1. Ask your teacher
Pick your instructor’s brain. When dancing in class, notice what inspires you and ask your teacher about your favorite songs. Question why your instructor chooses to play what she does. Discover how she has built her musical collection. When new dancers ask me for help, I usually direct them to Arabic techno remixes for drilling, “Awzan” by Souhail Kaspar for rhythm instruction, Oum Kalsoum for Arabic classics, and Arabic pop like Nancy Ajram and Natasha Atlas for upbeat party music.
2. Music Stores
While this may seem like an obvious answer, sometimes it’s hard to know where to look. Ask for the Middle Eastern, Arab world, or World Music sections. Searc
h for music featured on Egyptian, Lebanese, or “Belly Dance” compositions. I will be the first to admit, that many times it take a whole album to get just a handful of good dancing songs. At any rate, the experience of learning what’s out there can be invaluable.
3. The Internet
We are so lucky to have the Internet! It offers a plethora of musical resources. As you get to know your artists, composers, and music labels, the search becomes easier. Try typing in any one of these components or a genre (Arabic, World, Belly Dance) into Itunes. Itunes is nice because it allows you to listen to a sample of the music before you buy it. You can also buy songs individually if you don’t want to buy the entire album. Itunes also features podcasts, or online radio, that can offer some new sounds to your collection.
Pandora is a fantastic online radio that allows you to discover new music based on what you already like. While Pandora’s search function is limited in the ways of Middle Eastern artists, “Belly Dance” and selected titles can offer insightful musical discoveries.
You can buy Arabic Dance CDs through online vendors. Google shopping, Amazon, eBay, Middle Eastern stores, and costume vendors are some good places to check.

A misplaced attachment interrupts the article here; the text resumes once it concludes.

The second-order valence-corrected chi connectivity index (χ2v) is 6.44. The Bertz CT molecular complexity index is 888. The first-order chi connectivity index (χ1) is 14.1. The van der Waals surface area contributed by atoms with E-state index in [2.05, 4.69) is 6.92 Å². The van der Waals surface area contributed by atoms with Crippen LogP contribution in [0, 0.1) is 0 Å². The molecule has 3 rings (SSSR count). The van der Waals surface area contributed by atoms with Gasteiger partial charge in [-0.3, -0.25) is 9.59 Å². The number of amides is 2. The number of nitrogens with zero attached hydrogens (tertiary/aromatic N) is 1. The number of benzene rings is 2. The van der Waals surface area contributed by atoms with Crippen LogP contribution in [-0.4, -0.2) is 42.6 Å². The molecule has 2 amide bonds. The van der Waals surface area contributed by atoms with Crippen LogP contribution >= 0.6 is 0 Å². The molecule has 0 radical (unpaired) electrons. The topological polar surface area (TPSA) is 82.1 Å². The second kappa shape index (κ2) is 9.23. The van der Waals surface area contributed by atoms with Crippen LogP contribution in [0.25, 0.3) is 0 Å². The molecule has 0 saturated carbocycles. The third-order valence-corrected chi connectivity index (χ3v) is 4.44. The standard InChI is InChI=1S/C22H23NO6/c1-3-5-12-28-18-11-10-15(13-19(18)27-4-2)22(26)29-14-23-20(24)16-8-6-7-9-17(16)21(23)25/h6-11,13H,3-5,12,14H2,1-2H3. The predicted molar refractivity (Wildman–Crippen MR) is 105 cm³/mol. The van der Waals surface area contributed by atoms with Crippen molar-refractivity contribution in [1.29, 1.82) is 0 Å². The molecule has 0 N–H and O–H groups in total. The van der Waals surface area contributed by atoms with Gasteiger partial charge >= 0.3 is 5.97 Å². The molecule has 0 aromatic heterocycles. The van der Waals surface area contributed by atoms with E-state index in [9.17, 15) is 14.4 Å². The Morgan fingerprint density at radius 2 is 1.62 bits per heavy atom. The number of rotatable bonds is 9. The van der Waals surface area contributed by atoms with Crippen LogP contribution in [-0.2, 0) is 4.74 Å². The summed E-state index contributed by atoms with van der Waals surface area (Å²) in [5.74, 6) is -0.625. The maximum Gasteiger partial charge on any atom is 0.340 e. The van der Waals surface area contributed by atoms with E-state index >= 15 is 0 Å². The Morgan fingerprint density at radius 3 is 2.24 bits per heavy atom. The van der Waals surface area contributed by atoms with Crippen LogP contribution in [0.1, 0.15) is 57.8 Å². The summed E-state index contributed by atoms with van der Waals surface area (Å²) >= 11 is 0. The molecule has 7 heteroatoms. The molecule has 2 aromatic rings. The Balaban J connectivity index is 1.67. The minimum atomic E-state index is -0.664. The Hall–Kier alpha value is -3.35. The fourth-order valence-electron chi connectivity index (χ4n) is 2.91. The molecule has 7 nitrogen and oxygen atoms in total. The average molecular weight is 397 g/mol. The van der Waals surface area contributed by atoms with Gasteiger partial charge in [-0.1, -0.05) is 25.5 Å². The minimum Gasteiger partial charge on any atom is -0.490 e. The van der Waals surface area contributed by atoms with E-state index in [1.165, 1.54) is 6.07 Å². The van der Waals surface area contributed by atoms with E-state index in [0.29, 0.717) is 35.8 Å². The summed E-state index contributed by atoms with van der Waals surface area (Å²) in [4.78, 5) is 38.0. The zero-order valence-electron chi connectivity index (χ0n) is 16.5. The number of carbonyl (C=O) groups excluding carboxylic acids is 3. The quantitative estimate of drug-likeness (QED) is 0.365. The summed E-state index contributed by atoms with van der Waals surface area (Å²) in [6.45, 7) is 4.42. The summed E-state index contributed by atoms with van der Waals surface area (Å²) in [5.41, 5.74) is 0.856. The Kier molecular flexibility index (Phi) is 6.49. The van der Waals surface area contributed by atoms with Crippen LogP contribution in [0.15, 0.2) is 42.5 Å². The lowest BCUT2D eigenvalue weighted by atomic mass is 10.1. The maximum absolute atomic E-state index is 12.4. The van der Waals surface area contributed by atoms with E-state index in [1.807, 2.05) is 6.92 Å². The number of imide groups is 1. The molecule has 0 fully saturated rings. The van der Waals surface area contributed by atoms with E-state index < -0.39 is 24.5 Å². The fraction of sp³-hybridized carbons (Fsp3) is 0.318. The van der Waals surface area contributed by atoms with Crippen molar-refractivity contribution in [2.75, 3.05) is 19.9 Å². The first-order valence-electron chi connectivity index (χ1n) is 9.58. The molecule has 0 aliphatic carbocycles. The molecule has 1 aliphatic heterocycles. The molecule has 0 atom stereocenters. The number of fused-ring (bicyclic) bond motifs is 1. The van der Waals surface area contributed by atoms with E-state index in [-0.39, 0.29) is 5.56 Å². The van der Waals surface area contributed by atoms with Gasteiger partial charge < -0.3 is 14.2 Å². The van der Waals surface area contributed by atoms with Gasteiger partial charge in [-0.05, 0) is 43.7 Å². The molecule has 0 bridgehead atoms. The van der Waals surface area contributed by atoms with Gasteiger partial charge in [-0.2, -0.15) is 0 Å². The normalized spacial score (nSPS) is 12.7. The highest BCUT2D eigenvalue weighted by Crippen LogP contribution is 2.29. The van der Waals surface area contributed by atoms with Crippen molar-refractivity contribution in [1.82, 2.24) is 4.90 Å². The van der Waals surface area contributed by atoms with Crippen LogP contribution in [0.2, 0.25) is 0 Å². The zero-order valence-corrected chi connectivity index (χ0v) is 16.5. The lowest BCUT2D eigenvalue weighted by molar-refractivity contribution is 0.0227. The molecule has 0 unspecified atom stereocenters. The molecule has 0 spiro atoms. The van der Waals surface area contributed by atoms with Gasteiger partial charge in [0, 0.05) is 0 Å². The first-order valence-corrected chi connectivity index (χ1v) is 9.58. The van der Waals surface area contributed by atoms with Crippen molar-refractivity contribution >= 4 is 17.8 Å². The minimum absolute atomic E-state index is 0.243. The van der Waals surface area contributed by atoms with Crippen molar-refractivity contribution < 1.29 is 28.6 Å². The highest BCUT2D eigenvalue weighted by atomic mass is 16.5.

Music can also be found through watching clips of dancers on YouTube. The musical composer and song name are often noted underneath the
video, in the comments, or in the video’s title. If not, try asking the person who uploaded the video directly. Shazam and Sound Hound are incredible smart phone apps that can identify a song upon it being played.
4. Public library
Your public library is a great local resource that is often overlooked. Ask the librarian for help finding Arabic or world music recordings. Some libraries even have instructional dance DVDs that you can check out.
A huge portion of my musical collection has come from my experiences in the Arabic Dance community. Dance Festivals feature music vendors and offer a networking hub where you can pick the fellow dancer’s brain on what she performs to. Middle Eastern music concerts offer the opportunity to meet musicians or buy their CDs. Music and dance camps, intensives, and workshops not only sell music, but also educate students about the roots, compositions, and lyrics of Middle Eastern sounds.
Middle Eastern markets also sell music. If they don’t, you can usually find someone there who will help direct you. Movies featuring Arab world themes have rich soundtracks and list songs within their credits. Last, but not least, your best option is to take that summer vacation you’ve been dreaming of and head to Cairo or Lebanon. Why not? ☺
Happy searching ladies! May your musical quest be filled with many victory dances.